This is part of the 3D flyover video series of the PennEast routes. In this installment, we look at the route in the Wilkes-Barre, PA vicinity, specifically around mile markers 13 to 6.
As always, the 400′ survey corridor is in smokey gray, the pipeline 50′ permanent easement line is in red, and the light blue areas are temporary construction zones. There is also a 100′ construction right of way not shown here.
This portion of the route is packed with all sorts of horrifying impacts.
We start right off the bat with incredibly steep slopes near mile marker 13. The pipeline route climbs straight up a slope through old growth forest.
At 0:43 into the video, we see yet another example of how the route has almost no co-location at all. The route goes right through some more old growth forest.
At 1:47 it clips the west side of a quarry operation, at 2:06 they go through ANOTHER QUARRY. All these quarries involve regular blasting and PennEast isn’t “near” them. It. Is. Going. Through. Them.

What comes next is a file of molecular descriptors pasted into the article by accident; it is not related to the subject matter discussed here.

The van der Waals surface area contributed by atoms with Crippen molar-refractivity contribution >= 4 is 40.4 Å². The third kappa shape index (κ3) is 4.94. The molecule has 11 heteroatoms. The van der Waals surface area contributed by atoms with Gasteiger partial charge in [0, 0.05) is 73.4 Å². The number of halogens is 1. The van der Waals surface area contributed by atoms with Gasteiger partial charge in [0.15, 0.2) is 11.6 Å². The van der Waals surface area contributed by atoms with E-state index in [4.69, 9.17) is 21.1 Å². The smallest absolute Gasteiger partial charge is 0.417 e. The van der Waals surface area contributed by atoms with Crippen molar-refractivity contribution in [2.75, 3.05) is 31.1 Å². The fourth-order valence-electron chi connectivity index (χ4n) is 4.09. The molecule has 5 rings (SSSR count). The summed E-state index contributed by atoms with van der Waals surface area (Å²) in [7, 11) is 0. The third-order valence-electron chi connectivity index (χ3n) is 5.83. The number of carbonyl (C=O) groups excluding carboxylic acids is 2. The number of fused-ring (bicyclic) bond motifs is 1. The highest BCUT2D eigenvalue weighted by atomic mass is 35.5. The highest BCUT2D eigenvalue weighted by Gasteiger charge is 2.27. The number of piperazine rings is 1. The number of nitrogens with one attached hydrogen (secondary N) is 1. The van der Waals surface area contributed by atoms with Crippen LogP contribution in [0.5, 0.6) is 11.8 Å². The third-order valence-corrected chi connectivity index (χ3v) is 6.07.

At 2:28 we see the route heading into town. Dozens of residential houses are within 200′ or less of the construction zones. At 2:37 we see a baseball diamond with home plate about 400′ from the center line.
At 3:00 we see one of the most heart breaking and dangerous aspects of the PennEast proposal. The Susquehanna River crossing. PennEast originally planned to bore under the river, until it finally heard the cacophony of everyone in the region screaming at them that the Susquehanna river bottom is unstable mud and gunk that’s hundreds of feet deep and filled with carcinogens from mining operations.
So the brilliant minds at PennEast decided to open trench it instead. At 3:10 you can see that the crossing point involves an island in the middle of the river. PennEast’s plan is to damn up one side of the island, open trench through the gunk and mud and lay the pipe down. Push the gunk and mud back on top. And then just open up their dam and let all that pollute material wash down stream.
THEN THEY DO IT AGAIN ON THE OTHER SIDE.
All of this is just a couple of miles down stream from the infamous Knox Mine Disaster
. PennEast hasn’t the slightest clue what’s really here and what impacts their open trenching will have. But history tells us there are substantial risks here.
The video closes out with PennEast routing within 400′ of another baseball diamond for good measure.